In the VPN connection’s IPV4 settings you might be able to tick the “Ignore automatically obtained routes” then see if the 2 problematic routes are gone. You may need to manually add some routes back also in the IPv4 settings.
Hopefully it was just a transient issue with the keyring.
Thank you sir, you helped me a lot! I’ll try your latest suggestion too. Two notes:
The two TP-Link routers that I tested with have been EOL for ages (I’m not the owner of the company…) which is also why the firmware is ancient. I have a current model available, so I’ll test against that to see if the results are different.
I’m nearing the point of installing a Linux distro, possibly Lubuntu, on a physical testing laptop (it’s a lot quicker to clone a clean VM installation than to reinstall while learning). After that, I will once again test against these routers and will report the results here.
I believe I jumped to an incorrect assumption, the routes NetworkManager obtains from the kernel are the ones listed with no metric (i.e., metric=0), not the ones that have kernel in the ip route output. So maybe not VirtualBox related.
Regarding VPN External Gateway and PTP host using the same IP address and routers, here are the relevant location in the NetworkManager 1.36.6 code where the values are first obtained (from the values supplied by NetworkManager-l2tp):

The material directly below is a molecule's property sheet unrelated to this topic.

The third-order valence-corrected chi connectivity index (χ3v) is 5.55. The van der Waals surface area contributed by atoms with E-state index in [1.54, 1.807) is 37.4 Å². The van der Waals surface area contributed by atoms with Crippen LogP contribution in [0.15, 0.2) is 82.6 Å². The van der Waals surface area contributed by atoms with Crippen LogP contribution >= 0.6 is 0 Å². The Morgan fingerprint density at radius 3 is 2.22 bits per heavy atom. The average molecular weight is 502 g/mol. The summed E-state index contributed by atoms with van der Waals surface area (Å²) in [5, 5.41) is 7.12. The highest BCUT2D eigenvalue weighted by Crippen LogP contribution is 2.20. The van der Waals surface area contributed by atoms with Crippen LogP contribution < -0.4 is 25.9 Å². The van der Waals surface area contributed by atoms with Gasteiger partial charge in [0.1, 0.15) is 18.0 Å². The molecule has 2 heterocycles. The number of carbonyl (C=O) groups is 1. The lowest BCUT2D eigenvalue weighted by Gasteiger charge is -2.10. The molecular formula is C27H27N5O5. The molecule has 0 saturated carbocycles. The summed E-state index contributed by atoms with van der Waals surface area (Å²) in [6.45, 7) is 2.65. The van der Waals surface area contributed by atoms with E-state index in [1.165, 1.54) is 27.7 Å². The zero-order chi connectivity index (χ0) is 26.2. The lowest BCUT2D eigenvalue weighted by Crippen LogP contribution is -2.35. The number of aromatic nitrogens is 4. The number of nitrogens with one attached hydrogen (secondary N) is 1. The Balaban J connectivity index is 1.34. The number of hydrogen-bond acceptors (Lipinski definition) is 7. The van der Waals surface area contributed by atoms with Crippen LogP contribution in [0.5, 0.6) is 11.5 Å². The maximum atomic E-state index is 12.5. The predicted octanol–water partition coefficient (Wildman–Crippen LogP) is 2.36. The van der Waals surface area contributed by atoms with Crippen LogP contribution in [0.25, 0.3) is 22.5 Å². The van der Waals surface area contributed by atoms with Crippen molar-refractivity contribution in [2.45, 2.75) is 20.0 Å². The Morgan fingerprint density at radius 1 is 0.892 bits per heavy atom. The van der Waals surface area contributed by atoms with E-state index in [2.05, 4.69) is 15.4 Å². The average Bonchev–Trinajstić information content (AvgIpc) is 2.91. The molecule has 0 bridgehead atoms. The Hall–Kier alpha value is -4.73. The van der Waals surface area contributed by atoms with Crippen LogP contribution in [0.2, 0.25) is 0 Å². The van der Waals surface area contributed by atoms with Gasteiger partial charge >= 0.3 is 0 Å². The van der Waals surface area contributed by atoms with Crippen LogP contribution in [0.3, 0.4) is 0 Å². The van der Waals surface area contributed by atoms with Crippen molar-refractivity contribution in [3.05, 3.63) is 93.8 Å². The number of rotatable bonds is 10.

which states in the commit’s comments : “For external gateway route management. This setting allows a user to deactivate the automatic route addition to the external gateway. It can be especially useful when a VPN inside another VPN is used.”
Since you mentioned there is a permanent IPsec (LAN-to-LAN) VPN tunnel between the locations, this new ipv4.auto-route-ext-gw setting might be relevant to you and it can be permanently set with nmcli and is available with NetworkManager >= 1.42.0. might be simpler to test with a Linux distro that comes with NetworkManager >= 1.42.0, alternatively if you are up to it, you can backport that ipv4.auto-route-ext-gw commit to the network-manager 1.36.6 source package (or source code) that Ubuntu 22.04 uses.